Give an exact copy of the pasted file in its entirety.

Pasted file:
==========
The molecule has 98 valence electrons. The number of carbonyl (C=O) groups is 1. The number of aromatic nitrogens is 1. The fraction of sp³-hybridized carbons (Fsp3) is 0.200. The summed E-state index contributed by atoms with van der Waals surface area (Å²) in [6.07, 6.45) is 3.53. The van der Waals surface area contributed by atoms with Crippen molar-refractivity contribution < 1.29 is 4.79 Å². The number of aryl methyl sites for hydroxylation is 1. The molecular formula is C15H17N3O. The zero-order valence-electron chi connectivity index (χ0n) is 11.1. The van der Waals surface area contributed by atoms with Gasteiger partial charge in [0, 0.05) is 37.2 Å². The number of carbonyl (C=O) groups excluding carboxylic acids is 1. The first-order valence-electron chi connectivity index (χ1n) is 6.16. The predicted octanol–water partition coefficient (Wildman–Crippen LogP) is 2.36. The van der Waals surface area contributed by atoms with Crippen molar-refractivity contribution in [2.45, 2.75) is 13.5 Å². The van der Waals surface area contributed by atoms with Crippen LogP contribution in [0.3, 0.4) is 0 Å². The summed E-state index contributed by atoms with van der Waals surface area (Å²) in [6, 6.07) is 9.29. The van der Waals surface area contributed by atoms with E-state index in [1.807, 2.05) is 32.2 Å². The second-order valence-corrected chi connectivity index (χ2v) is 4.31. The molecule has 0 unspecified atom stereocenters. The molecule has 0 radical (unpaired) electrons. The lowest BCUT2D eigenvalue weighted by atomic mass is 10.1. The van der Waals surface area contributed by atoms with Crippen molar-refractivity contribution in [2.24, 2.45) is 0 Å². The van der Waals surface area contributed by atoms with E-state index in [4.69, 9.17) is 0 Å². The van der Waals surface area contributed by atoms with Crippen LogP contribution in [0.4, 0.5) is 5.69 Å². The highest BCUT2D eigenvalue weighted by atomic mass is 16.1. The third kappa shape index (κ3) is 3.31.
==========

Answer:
The molecule has 98 valence electrons. The number of carbonyl (C=O) groups is 1. The number of aromatic nitrogens is 1. The fraction of sp³-hybridized carbons (Fsp3) is 0.200. The summed E-state index contributed by atoms with van der Waals surface area (Å²) in [6.07, 6.45) is 3.53. The van der Waals surface area contributed by atoms with Crippen molar-refractivity contribution < 1.29 is 4.79 Å². The number of aryl methyl sites for hydroxylation is 1. The molecular formula is C15H17N3O. The zero-order valence-electron chi connectivity index (χ0n) is 11.1. The van der Waals surface area contributed by atoms with Gasteiger partial charge in [0, 0.05) is 37.2 Å². The number of carbonyl (C=O) groups excluding carboxylic acids is 1. The first-order valence-electron chi connectivity index (χ1n) is 6.16. The predicted octanol–water partition coefficient (Wildman–Crippen LogP) is 2.36. The van der Waals surface area contributed by atoms with Crippen molar-refractivity contribution in [2.45, 2.75) is 13.5 Å². The van der Waals surface area contributed by atoms with Crippen LogP contribution in [0.3, 0.4) is 0 Å². The summed E-state index contributed by atoms with van der Waals surface area (Å²) in [6, 6.07) is 9.29. The van der Waals surface area contributed by atoms with E-state index in [1.807, 2.05) is 32.2 Å². The second-order valence-corrected chi connectivity index (χ2v) is 4.31. The molecule has 0 unspecified atom stereocenters. The molecule has 0 radical (unpaired) electrons. The lowest BCUT2D eigenvalue weighted by atomic mass is 10.1. The van der Waals surface area contributed by atoms with Crippen molar-refractivity contribution in [2.24, 2.45) is 0 Å². The van der Waals surface area contributed by atoms with E-state index in [4.69, 9.17) is 0 Å². The van der Waals surface area contributed by atoms with Crippen LogP contribution in [0.4, 0.5) is 5.69 Å². The highest BCUT2D eigenvalue weighted by atomic mass is 16.1. The third kappa shape index (κ3) is 3.31.